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SAS Starts A340 Retirement Plan With LN-RKP First Leaving Its Fleet

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SAS Cut EuroBonus Points Earning In Go Class

Among the eight Airbus A340 Scandinavian Airlines operates, the 22-year-old A340 registered under LN-RKP is the only long haul aircraft that no passenger wishes to fly with. This will come as good news as LN-RKP will be the first one to leave SAS’s Airbus A340 fleet.

According to Airliner Watch, The LN-RKP was built in 1997 and previously operated by the Chilean operator LAN from 2007 before it was delivered to SAS in 2013.

The LN-RKP will be taken out of service soon and will make its last flight to Tarbes in southwestern France, where it will be scrapped. Parts of the aircraft, including the engines will be sent back to SAS to be used as spare parts for remaining seven Airbus A340.

SAS took delivery of one more Airbus A330E on July 10. The aircraft was leased from the Dublin-based Irish lessor Jackson Square Aviation. The carrier had placed the order for one A330E last year in April to replace its 22-year-old A340, which mostly has functioned as a reserve aircraft.

The new Airbus A330E of the SAS registered SE-REH is currently under the certification process by the US regulator in the United States where it will be located.

SAS has eight A350-900 on order with Airbus. The Airbus A350 is a new mid-size long-range aircraft composed by the world’s most modern technology and aerodynamic features. 

The first SAS Airbus A350 will be named ‘SE-RSA Ingegerd Viking’. By end of 2019, the aircraft will be delivered from the Airbus factory in Toulouse.

SAS will then start the process of retiring more A340 from its fleet, although exactly how many of the eight A340-300 will be phased out by SAS is not clear yet. It is said that some will be retained, and the spare parts obtained from the scrapped planes will be used to fly them.

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Route Network

Singapore Airlines To Bring Back The World’s Longest Non-Stop Service To JFK

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Singapore Airlines A350 Livery

Singapore Airlines (SIA) will return to New York on 9 November 2020, when it launches non-stop flights between Singapore and John F. Kennedy International Airport.

Before the pandemic, Singapore Airlines host the title of flying the world’s longest flight by a whooping distance of 15,344 km between Singapore Changi and Newark Liberty airport. The airlines claims by shifting to JFK International Airport would allow them to better accommodate a mix of passenger and cargo traffic on its services to New York in the current operating climate. 


Singapore Airlines’s non-stop services to New York would also be supported by the growing number of transfer passengers who can now transit via Singapore’s Changi Airport.

SIA also anticipates significant cargo demand from a range of industries based in the New York metro area, including pharmaceuticals, e-commerce and technology firms. 

The new service will provide the only non-stop air cargo link from the U.S. Northeast to Singapore, which serves as a regional distribution hub for many major U.S.-based companies.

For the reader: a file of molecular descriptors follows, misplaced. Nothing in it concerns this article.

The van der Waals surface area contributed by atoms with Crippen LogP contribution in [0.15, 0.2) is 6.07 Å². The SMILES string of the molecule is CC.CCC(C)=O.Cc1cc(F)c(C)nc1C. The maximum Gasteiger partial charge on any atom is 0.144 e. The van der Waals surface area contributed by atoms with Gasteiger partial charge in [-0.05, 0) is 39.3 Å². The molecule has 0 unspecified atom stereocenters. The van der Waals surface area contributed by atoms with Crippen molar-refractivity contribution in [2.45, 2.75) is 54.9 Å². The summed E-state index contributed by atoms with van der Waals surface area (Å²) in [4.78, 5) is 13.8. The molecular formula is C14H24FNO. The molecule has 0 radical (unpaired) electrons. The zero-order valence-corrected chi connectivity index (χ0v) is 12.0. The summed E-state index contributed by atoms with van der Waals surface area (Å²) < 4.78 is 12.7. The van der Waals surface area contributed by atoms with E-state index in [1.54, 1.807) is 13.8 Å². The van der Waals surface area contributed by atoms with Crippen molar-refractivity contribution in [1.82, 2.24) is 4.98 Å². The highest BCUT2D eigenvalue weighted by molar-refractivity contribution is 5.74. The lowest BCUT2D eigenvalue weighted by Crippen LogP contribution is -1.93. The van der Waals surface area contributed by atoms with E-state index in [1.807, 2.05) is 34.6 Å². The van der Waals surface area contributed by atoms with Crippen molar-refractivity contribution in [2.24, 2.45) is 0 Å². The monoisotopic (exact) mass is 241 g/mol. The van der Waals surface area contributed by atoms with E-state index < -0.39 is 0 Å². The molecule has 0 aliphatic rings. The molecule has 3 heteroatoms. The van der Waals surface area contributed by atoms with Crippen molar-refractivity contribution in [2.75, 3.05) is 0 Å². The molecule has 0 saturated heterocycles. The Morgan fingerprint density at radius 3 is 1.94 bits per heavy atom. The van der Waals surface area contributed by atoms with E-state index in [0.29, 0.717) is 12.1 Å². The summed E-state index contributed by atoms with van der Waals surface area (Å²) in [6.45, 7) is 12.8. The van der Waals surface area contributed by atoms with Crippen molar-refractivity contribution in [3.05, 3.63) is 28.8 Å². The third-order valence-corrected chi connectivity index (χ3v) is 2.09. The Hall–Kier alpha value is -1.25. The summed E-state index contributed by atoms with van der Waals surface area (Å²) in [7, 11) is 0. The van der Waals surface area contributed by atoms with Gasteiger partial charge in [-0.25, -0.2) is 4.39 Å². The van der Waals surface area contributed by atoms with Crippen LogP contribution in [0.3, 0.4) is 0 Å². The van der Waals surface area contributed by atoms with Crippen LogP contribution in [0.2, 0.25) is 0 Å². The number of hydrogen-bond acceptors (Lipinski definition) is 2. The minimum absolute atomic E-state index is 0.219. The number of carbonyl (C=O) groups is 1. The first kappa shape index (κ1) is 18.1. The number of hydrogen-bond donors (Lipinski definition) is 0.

Singapore Airlines Business Class Onboard B787
Singapore Airlines Business Class Onboard B787

Singapore Airlines will also be operating the route with a 3-class configuration Airbus A350-900 long-range aircraft. This aircraft is configured with 42 Business Class, 24 Premium Economy Class and 187 Economy Class seats.

Today, SIA operates non-stop services to Los Angeles.

It will continue to review its operations to the United States, and assess the growing demand for air travel amid the ongoing recovery from the Covid-19 pandemic, before deciding to reinstate services to other points in the country.


“Operating these flights between Singapore and New York’s JFK International Airport represent an important step in the rebuilding of our global network.

Non-stop ultra-long services are the bedrock of our services to the key U.S. market. We will continue to ramp up existing services and reinstate other points as the demand for both passenger and cargo services return.

Despite the challenging times for the airline industry, there are some early signs of optimism about a recovery in air travel.

Our customers say that they are increasingly confident about air travel, given the robust health and safety measures that are in place, as well as testing regimes to protect them and our staff.

This optimism is also driven by recent moves by countries such as Singapore, which are easing the restrictions on both transit and inbound passengers in a safe and gradual manner.”

Lee Lik Hsin, Executive Vice President Commercial for Singapore Airlines

Resuming New York Services From A New Home

Details of the flight services are shown below:

FlightFlight DaysDeparture Time*Arrival Time*Flight Time
SQ 24 SIN-JFKMon, Wed, Sat22573018 hours 5 minutes
SQ 23 JFK-SINMon, Wed, Fri22300610 (+2 days)18 hours 40 minutes
*All timings in local time

Starting on 9 November 2020, flight number SQ24 will operate from Singapore Changi Airport to John F. Kennedy International Airport three-times weekly, and same return frequencies under SQ23 will be flown from 11 November 2020.

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